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I. The formation of planetesimals. II. Tidal friction and generalized Cassini's laws in the solar system

Citation

Ward, William Roger (1973) I. The formation of planetesimals. II. Tidal friction and generalized Cassini's laws in the solar system. Dissertation (Ph.D.), California Institute of Technology. http://resolver.caltech.edu/CaltechETD:etd-03042009-085737

Abstract

NOTE: Text or symbols not renderable in plain ASCII are indicated by [...]. Abstract is included in .pdf document. In Part 1, four stages in the accretion of planetesimals are described. The initial stage is the condensation of dust particles from the gaseous solar nebula as it cools. These dust particles settle into a thin disk which is gravitationally unstable. A first generation of planetesimals, whose radii range up to ~10[...] kilometer, form from the dust disk by direct gravitational collapse to solid densities on a time scale of order one year. The resulting disk, composed of first generation planetesimals, is still gravitationally unstable and the planetesimals are grouped into clusters containing approximately 10[...] members. The contraction of these clusters is controlled by the rate at which gas drag damps their internal rotational and random kinetic energies. On a time scale of a few thousand years, the clusters contract to form a second generation of planetesimals having radii of the order of a few kilometers. Further coalescence of planetesimals proceeds by collisions which seem capable of producing objects with a growth rate of ~15 cm. yr[...] at one A.U. The final stage of accretion during which planet-sized objects form is not considered here. In Part 2 of this thesis, an investigation of a dynamical problem which has considerable application to the solar system is undertaken. The evolution of the obliquity of an object is determined when under the influence of three phenomena: (1) the precession of the object's orbit plane, (2) the precession of the object's spin axis, and (3) tidal friction. In the absence of tidal friction, it is concluded that if the period for precession of the spin axis is much shorter than the orbit precession period, the obliquity of the object will remain very nearly constant in spite of the movement of the orbit normal. It is further concluded, that since the obliquity is not changed by the motion of the orbit plane, the decay of the obliquity towards zero by tidal friction is not significantly altered by this motion. These results are applied to Mercury, Venus, Iapetus, Triton, as well as the equatorial satellites of Mars, Jupiter, Saturn, and Uranus. The final spin states of these objects satisfy a generalization of Cassini's laws for the moon.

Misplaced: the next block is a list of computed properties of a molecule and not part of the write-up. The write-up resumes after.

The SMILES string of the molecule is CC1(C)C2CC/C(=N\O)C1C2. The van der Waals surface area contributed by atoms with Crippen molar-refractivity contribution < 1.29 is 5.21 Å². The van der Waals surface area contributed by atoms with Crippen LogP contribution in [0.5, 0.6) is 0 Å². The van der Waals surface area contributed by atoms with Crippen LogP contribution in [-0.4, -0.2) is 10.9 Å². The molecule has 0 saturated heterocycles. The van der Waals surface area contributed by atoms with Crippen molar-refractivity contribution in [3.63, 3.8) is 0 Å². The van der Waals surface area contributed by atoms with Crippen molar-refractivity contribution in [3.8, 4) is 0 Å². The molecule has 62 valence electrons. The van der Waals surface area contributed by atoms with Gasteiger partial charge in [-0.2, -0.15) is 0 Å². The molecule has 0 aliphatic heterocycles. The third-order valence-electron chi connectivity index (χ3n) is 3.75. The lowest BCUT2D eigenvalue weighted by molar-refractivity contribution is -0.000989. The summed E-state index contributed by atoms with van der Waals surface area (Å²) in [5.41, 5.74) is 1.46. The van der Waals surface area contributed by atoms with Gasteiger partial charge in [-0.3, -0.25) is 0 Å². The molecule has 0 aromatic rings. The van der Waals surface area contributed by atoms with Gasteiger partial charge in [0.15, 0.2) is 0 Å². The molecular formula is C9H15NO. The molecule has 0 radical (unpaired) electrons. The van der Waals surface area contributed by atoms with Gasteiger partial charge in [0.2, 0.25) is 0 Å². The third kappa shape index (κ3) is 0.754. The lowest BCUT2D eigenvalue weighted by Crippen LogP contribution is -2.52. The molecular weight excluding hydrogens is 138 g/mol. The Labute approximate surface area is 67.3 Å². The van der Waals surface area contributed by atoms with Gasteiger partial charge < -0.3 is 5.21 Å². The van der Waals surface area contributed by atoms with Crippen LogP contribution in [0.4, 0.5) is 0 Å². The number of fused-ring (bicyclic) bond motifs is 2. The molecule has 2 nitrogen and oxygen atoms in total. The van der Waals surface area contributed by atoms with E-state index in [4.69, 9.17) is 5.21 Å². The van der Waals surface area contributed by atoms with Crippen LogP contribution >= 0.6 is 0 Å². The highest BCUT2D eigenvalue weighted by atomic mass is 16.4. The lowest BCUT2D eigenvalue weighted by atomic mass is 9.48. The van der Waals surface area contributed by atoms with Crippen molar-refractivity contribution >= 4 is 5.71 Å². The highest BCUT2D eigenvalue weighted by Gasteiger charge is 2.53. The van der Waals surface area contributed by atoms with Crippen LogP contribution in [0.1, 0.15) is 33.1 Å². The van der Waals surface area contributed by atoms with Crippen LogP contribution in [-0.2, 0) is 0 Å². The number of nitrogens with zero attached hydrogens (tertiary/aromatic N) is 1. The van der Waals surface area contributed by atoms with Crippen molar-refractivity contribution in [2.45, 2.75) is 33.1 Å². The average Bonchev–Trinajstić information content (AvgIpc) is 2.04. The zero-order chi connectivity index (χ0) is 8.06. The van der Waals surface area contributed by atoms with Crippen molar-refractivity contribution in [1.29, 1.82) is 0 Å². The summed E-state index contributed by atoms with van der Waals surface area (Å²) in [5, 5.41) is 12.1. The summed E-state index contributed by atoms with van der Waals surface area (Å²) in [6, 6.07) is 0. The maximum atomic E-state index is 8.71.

Item Type:Thesis (Dissertation (Ph.D.))
Subject Keywords:planetary science
Degree Grantor:California Institute of Technology
Division:Geological and Planetary Sciences
Major Option:Planetary Science
Thesis Availability:Restricted to Caltech community only
Research Advisor(s):
  • Goldreich, Peter Martin
Thesis Committee:
  • Unknown, Unknown
Defense Date:21 November 1972
Record Number:CaltechETD:etd-03042009-085737
Persistent URL:http://resolver.caltech.edu/CaltechETD:etd-03042009-085737
Default Usage Policy:No commercial reproduction, distribution, display or performance rights in this work are provided.
ID Code:874
Collection:CaltechTHESIS
Deposited By: Imported from ETD-db
Deposited On:06 Mar 2009
Last Modified:02 Dec 2013 17:17

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